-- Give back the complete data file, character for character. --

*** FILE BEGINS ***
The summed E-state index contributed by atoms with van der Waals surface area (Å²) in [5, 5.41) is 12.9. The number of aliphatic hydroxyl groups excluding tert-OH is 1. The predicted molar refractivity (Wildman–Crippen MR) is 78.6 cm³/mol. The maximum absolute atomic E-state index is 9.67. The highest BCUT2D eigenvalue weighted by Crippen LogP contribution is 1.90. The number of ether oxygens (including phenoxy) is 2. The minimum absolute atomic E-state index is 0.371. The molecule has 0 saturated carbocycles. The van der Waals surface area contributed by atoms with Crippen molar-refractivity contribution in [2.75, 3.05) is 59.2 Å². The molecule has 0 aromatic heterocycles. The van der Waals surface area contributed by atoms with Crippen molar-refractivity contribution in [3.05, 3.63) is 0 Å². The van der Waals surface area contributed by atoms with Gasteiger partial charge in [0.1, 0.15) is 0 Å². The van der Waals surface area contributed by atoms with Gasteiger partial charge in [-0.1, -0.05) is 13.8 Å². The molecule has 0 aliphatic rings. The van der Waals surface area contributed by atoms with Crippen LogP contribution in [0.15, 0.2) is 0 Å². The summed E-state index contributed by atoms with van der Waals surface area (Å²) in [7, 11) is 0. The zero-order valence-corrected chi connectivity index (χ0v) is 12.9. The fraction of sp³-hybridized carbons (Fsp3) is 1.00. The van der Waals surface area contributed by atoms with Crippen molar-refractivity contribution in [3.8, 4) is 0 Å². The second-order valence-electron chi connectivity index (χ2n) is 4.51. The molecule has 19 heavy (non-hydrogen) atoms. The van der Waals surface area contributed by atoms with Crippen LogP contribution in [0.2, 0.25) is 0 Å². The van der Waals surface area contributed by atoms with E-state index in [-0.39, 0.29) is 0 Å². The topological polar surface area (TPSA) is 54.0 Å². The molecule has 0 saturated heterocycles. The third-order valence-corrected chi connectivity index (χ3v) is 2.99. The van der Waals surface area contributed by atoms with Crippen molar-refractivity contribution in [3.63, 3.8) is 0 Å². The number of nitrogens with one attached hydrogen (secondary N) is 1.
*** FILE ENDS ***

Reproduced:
The summed E-state index contributed by atoms with van der Waals surface area (Å²) in [5, 5.41) is 12.9. The number of aliphatic hydroxyl groups excluding tert-OH is 1. The predicted molar refractivity (Wildman–Crippen MR) is 78.6 cm³/mol. The maximum absolute atomic E-state index is 9.67. The highest BCUT2D eigenvalue weighted by Crippen LogP contribution is 1.90. The number of ether oxygens (including phenoxy) is 2. The minimum absolute atomic E-state index is 0.371. The molecule has 0 saturated carbocycles. The van der Waals surface area contributed by atoms with Crippen molar-refractivity contribution in [2.75, 3.05) is 59.2 Å². The molecule has 0 aromatic heterocycles. The van der Waals surface area contributed by atoms with Crippen molar-refractivity contribution in [3.05, 3.63) is 0 Å². The van der Waals surface area contributed by atoms with Gasteiger partial charge in [0.1, 0.15) is 0 Å². The van der Waals surface area contributed by atoms with Gasteiger partial charge in [-0.1, -0.05) is 13.8 Å². The molecule has 0 aliphatic rings. The van der Waals surface area contributed by atoms with Crippen LogP contribution in [0.15, 0.2) is 0 Å². The summed E-state index contributed by atoms with van der Waals surface area (Å²) in [7, 11) is 0. The zero-order valence-corrected chi connectivity index (χ0v) is 12.9. The fraction of sp³-hybridized carbons (Fsp3) is 1.00. The van der Waals surface area contributed by atoms with Crippen molar-refractivity contribution in [3.8, 4) is 0 Å². The second-order valence-electron chi connectivity index (χ2n) is 4.51. The molecule has 19 heavy (non-hydrogen) atoms. The van der Waals surface area contributed by atoms with Crippen LogP contribution in [0.2, 0.25) is 0 Å². The van der Waals surface area contributed by atoms with E-state index in [-0.39, 0.29) is 0 Å². The topological polar surface area (TPSA) is 54.0 Å². The molecule has 0 saturated heterocycles. The third-order valence-corrected chi connectivity index (χ3v) is 2.99. The van der Waals surface area contributed by atoms with Crippen molar-refractivity contribution in [3.63, 3.8) is 0 Å². The number of nitrogens with one attached hydrogen (secondary N) is 1.